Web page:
How many professional drivers suffer from unknown eye defects which may affect driving safety, even life? How many accidents would be avoided if all professional drivers who need them wore correctly prescribed glasses when driving?
One chief constable carried out a random check of 440 drivers to see how many could read a number plate at 25 yards, with glasses if worn; 24 drivers failed, 21 being over 40. Some of the failures, it must be conceded, were weekend motorists who had left their glasses at home, but there is little doubt that many drivers who wear glasses for television or for night driving ought to wear them during day driving. Most middle-aged people with good eyesight in youth are reluctant to admit that in the 40s and 50s vision has progressively worsened.
On the law of averages I suspect that a sizeable percentage of drivers, perhaps as many as 10 per cent, drive regularly without glasses but sadly need them.
With one eye
One-eyed drivers are not allowed to drive cabs in London. The rejection of one-eyed drivers under the h.g.v. medical test will upset some people who may remember that one-eyed Wiley Post, an American airman, once flew round the world in record time. London Transport drivers must reach a satisfactory standard of eyesight on entry and they are re-examined at ages 50, 56, 59, 62 and 64, correction with glasses being permitted.
In a small country like Britain there may not be a case for variations in vision requirements for drivers but it is interesting to note that in the USA and Canada some variations are allowed in various States and Provinces. Generally, a driver must have a visual acuity of 6/12 in his weakest or only eye and if this is unobtainable he must have a full professional eye examination. If his eyesight cannot be improved to better than 6/18, a licence is not issued. If he can get 6/18 but not 6/12, then a limited licence is issued.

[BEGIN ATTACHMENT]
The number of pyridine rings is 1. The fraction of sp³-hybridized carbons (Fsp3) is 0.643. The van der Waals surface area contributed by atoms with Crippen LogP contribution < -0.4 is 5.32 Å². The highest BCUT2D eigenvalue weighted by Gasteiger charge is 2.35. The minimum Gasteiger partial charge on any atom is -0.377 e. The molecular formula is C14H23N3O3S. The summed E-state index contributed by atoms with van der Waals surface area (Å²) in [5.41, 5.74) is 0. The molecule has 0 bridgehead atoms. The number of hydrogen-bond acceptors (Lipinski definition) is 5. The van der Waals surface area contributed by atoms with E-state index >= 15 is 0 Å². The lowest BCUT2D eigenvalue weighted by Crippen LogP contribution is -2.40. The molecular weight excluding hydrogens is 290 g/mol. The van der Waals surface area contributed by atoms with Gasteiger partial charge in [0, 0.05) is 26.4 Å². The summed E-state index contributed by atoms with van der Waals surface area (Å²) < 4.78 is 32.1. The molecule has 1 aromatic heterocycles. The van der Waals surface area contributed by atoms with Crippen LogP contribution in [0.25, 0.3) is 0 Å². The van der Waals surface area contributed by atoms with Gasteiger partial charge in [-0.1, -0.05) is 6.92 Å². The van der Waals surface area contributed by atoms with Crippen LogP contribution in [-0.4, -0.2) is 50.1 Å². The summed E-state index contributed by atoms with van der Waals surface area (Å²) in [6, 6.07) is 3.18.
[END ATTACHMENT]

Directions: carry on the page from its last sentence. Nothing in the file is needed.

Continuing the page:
, The restrictions on this may include compulsory use of wing mirrors, speed limitations, daytime driving only, or driving confined to certain roads or areas only. If corrective lenses need to be worn, this is endorsed on the licence. Most States also include a visual field test which requires the total field of vision to be at least 140 degrees; in addition, colour vision, muscle balance, and depth perception tests may be given. Re-examination at certain ages, or after an accident, is often mandatory.
In Germany, private car drivers must have 6/12 in the stronger eye and 6/30 in the weaker one, with 6/6 and 6 /7.5 being demanded of coach and truck drivers. Some regional variations and special licensing regulations are applicable to those unable to reach the required standards. In Sweden requirements are even more strict, and a driver losing the sight of one eye is debarred from driving for the following 12 months, to enable him to adjust himself to his new condition.
A recent leaflet of the Eye Care Information Bureau (3 Clements Inn, London, WC2) suggests that 10-15 per cent of individuals with normal daylight vision have so greatly reduced night vision as to constitute a traffic hazard. Some people, it seems, become more shortsighted at night. Perhaps it is needless to point out that tinted glasses. unless professionally prescribed, should not be worn at night.
1 understand from Mr. P. E. Ungar, FBOA a director of the British agents for the Keystone equipment, that there is virtually no risk that eye-screening will indicate falsely to employers that a person's eyesight is satisfactory for driving. A few people referred to an optician may be found to have satisfactory eyesight. In the great majority of cases those who fail the screening test do need glasses or new lenses. A "Vision and Road Safety" research project sponsored by the Association of Optical Practitioners is likely to endorse the value of the eye-screening technique.